Environmental Monitoring

The Sunshine Coast Regional District (SCRD) undertakes a variety of environmental monitoring across the region. This monitoring occurs up and down the Sunshine Coast, from the testing of water in creeks and aquifers, to methane monitoring at the landfill. These programs help ensure the ongoing protection of human health, regional infrastructure, and our natural environment. Through the monitoring and collection of data, we can apply adaptive management techniques to adjust to the changing needs of the region.

Water flows over a small weir in a creek.

Water Monitoring Program

Monitoring water helps ensure the SCRD can deliver safe and reliable drinking water to residents. Tracking water levels, water quality and flow patterns allows for effective drought management, safeguarding communities and ecosystems from negative impacts. Increasing the water data we have available helps ensure sustainable management of water resources as climate changes.

The environmental flow needs (EFN) of a stream are the volume and timing of water flow required for proper ecosystem functioning. Under the guidelines of the Water Sustainability Act (WSA) it is mandatory to consider EFNs when issuing surface and groundwater licenses. The EFN is determined by the Provincial EFN Policy.

The SCRD monitors the flow dynamics of creeks 24/7 through hydrometric stations on the creeks listed below. The SCRD is collaborating closely with provincial authorities, to establishing EFNs for several creeks in our region:

  • Chapman Creek
  • Soames Creek
  • Katherine Creek

Measuring water flow of creeks is essential to assess water availability, track changes in hydrological patterns (how water moves), and ensures the long-term sustainability of ecosystems and water supply.

The SCRD monitors the flows on the following creeks 24/7 through hydrometric stations:

  • Langdale Creek
  • Gray Creek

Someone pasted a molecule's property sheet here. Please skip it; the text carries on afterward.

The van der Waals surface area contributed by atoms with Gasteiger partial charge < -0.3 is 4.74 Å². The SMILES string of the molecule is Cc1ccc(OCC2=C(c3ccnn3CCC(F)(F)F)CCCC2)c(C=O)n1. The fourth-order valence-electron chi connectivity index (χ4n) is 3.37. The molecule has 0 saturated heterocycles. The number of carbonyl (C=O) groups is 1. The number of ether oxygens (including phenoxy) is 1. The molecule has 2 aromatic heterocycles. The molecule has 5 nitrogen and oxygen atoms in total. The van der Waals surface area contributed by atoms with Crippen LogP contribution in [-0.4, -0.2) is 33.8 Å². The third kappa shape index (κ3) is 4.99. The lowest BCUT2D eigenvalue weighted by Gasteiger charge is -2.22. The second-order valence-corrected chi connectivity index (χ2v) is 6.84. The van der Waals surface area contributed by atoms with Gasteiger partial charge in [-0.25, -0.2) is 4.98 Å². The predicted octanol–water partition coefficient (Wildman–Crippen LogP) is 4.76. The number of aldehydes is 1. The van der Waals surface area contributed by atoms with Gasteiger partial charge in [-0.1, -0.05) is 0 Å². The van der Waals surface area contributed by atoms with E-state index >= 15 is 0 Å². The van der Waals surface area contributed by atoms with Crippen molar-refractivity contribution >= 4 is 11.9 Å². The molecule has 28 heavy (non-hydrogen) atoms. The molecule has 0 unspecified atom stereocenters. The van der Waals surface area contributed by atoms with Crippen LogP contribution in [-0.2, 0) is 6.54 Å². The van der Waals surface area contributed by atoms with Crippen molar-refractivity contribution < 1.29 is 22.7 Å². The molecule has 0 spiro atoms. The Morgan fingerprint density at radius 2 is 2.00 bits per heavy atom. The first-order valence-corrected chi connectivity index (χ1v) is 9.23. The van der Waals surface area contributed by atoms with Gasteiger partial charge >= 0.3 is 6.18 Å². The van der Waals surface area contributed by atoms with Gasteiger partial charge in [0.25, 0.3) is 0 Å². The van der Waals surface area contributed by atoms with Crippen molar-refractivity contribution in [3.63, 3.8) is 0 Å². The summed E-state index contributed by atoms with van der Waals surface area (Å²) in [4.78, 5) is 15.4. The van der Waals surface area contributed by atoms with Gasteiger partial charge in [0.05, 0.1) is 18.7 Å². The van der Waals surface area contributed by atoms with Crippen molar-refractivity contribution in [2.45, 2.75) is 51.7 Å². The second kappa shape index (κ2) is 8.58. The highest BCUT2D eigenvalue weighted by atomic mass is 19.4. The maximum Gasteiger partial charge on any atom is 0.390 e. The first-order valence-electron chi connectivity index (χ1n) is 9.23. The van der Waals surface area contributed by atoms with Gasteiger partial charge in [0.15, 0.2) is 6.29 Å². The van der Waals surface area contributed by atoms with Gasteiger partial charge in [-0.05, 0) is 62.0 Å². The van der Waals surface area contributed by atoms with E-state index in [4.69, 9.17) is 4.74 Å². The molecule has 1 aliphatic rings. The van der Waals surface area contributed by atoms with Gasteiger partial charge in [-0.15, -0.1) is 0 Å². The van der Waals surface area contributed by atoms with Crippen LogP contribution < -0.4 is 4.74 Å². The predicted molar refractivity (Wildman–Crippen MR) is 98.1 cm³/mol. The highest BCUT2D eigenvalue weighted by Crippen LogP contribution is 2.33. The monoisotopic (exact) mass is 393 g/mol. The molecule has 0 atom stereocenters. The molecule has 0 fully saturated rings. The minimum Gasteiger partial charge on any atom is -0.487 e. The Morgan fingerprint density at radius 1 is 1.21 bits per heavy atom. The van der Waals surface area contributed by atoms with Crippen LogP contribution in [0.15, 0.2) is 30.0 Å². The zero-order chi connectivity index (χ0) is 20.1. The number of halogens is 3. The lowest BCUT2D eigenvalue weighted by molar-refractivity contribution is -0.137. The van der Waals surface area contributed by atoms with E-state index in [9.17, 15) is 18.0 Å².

The SCRD manages seven water systems, each with unique ground and surface water sources. To ensure the water supplied to residents is safe and reliable, the SCRD analyzes water quality in each of the sources listed below each day, before it’s even treated.  Learn about your water system here.

The water sources below are analyzed daily, prior to being treated.

  • Chapman Creek
  • Aquifer 560 at Church Road Well Field
  • Gray Creek
  • Garden Bay Lake


Each week, approximately one-hundred treated water samples are taken from various points throughout the SCRD water systems. Find more info here.

During Stage 4 Water Conservation Regulations when the siphons are operational, weekly monitoring occurs to ensure no negative environmental impacts. This monitoring is required per the SCRDs Park Use Permit, which allows the SCRD to operate water infrastructure within Tetrahedron Provincial Park.

Weekly monitoring of Chapman Creek at the siphon discharge site is completed and submitted to the Province and shishalh Nation. Monitoring considers the following:

  • Fish health assessments
  • Impact of drawdown on lakeshore, for example, erosion, or land movement
  • Water quality, including, pH, colour, dissolved oxygen


The SCRD uses groundwater level monitoring equipment (pressure transducers) installed in wells across the region. Data collected from this equipment is helping build long-term data sets to better understand trends and provide insight into water supply management.

The SCRD works with the Province of BC and Town of Gibsons to share aquifer monitoring data to promote a holistic approach to aquifer management. The SCRD monitors seven (7) wells across the Coast.

  • Church Road
  • Mary-Anne West
  • Mahan Road
  • Soames Well